RPG: Research. Play. Games. An Open Talk @ UNB Fredericton

I am giving an open talk tomorrow at my old academic stomping grounds tomorrow. If you are in the area, drop by!

RPG: Research. Play. Games. Adventure and Methods in Digital Game Research

Fredericton, NB – The Media Arts & Cultures program and the Dept of Culture and Language Studies at the University of New Brunswick Fredericton will present a public talk by video game researcher Dr. Kelly Boudreau entitled “RPG: Research, Play, Games: Adventure and Methods in Digital Game Research”, taking place at Marshall D’Avray Hall, Room 236 on the UNB campus on Tuesday, November 6th, at 1:15pm to 2:15pm. 

The Media Arts & Cultures program at UNB is proud to bring the city of Fredericton this opportunity to hear from a successful game researcher. Dr. Kelly Boudreau has a PhD in Film Studies with a concentration in Game Studies from the University of Montreal. With a background in Sociology, her research focuses on player-avatar hybridity developed through the networked process of play in video games. In her talk, Dr. Boudreau will address innovative methods and opportunities for the academic study of video games.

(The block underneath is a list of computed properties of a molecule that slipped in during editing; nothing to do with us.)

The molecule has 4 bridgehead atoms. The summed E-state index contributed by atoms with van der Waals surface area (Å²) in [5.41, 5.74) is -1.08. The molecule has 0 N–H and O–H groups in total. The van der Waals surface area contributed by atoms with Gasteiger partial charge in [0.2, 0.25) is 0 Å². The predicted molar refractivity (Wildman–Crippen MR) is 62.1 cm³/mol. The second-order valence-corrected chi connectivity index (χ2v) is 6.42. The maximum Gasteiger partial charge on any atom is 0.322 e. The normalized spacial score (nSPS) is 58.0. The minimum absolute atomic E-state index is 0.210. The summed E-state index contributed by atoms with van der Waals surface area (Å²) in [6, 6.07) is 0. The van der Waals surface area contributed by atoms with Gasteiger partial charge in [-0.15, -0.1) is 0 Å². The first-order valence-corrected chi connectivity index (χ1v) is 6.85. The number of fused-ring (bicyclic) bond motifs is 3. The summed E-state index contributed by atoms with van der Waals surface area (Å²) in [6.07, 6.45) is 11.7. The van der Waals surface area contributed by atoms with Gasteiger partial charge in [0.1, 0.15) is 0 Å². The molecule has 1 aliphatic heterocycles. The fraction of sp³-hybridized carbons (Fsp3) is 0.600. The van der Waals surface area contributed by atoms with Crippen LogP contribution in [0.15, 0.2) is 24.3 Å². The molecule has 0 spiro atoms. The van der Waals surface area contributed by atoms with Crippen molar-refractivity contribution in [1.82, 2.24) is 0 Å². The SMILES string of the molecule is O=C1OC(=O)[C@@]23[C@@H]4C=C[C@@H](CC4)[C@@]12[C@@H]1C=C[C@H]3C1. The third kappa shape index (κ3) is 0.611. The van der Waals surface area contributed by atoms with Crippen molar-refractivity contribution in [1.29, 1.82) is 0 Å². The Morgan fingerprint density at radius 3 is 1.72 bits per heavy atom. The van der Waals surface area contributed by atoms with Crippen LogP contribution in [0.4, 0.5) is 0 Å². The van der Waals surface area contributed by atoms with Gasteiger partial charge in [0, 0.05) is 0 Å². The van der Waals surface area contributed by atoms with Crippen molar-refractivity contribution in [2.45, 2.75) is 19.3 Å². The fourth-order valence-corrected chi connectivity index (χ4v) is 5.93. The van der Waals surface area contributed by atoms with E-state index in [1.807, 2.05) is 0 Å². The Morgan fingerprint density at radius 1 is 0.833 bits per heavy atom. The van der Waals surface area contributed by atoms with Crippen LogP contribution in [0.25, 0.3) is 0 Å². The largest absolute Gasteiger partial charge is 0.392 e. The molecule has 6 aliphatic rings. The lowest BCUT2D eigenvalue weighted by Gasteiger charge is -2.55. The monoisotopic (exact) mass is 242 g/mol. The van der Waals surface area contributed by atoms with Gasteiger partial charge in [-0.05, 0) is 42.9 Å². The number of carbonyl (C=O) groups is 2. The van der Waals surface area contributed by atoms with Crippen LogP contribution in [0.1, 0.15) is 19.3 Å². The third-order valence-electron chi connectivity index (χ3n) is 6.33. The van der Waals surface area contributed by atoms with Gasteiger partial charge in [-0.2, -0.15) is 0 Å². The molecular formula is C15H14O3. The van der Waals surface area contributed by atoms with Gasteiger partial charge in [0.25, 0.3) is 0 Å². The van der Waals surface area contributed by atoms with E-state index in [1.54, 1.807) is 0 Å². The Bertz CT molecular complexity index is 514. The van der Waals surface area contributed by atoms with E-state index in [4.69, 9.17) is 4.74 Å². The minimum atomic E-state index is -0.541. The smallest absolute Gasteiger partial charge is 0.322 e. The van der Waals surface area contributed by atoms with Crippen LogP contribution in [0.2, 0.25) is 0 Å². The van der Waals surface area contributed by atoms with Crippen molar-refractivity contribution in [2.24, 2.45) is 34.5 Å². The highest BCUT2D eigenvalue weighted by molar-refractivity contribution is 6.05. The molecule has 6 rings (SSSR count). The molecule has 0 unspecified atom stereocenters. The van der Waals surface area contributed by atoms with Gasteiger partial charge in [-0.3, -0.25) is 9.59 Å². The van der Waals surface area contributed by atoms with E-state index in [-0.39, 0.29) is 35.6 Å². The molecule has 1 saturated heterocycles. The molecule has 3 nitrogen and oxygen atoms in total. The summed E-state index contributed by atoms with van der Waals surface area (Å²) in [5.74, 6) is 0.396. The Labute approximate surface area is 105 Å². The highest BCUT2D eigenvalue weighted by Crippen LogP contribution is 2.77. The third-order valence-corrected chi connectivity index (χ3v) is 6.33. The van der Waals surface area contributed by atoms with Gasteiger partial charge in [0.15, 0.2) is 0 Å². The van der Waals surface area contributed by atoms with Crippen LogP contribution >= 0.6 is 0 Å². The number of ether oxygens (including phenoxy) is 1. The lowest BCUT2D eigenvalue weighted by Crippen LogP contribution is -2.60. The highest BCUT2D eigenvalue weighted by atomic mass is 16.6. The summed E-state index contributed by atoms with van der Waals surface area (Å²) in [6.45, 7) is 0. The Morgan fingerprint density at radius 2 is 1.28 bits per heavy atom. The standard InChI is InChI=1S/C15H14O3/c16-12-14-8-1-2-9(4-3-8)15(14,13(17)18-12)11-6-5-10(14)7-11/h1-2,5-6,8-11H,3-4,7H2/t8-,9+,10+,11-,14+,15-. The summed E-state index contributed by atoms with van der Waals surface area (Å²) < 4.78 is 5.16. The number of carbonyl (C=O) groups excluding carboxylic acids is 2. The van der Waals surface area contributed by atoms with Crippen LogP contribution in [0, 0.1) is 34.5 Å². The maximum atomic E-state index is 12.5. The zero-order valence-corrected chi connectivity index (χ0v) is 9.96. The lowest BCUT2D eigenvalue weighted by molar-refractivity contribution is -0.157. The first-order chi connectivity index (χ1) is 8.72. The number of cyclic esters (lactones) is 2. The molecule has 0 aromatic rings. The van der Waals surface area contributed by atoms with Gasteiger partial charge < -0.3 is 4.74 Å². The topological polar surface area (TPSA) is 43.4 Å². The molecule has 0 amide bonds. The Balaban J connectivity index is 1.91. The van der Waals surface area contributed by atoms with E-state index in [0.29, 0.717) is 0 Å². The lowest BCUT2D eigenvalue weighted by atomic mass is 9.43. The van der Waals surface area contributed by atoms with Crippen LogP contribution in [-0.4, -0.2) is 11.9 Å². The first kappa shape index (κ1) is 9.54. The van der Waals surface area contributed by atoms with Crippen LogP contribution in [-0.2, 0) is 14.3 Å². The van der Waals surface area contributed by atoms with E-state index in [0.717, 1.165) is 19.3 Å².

Dr. Boudreau is a former resident of New Brunswick, hailing from Moncton and studied at UNB as an undergraduate student. She is pleased to return to Fredericton to share her recent research endeavors.

Later in the afternoon on Tuesday, Nov 6th, from 5pm-8pm, the Media Arts and Cultures program will also be launching its new teaching and student workspace in Marshall D’Avray 236.  This space is intended for creative and flexible teaching about and with media, as well as a space for students to experience, develop and experiment with media tools.  The room has recently undergone the first phase of renovations and includes gaming equipment to support the coursework for Media Arts and Cultures’ new selection of courses on game studies and game design.  Join us for a few words about the ongoing project, the announcement of a new name for this space and some refreshments and gameplay into the early evening.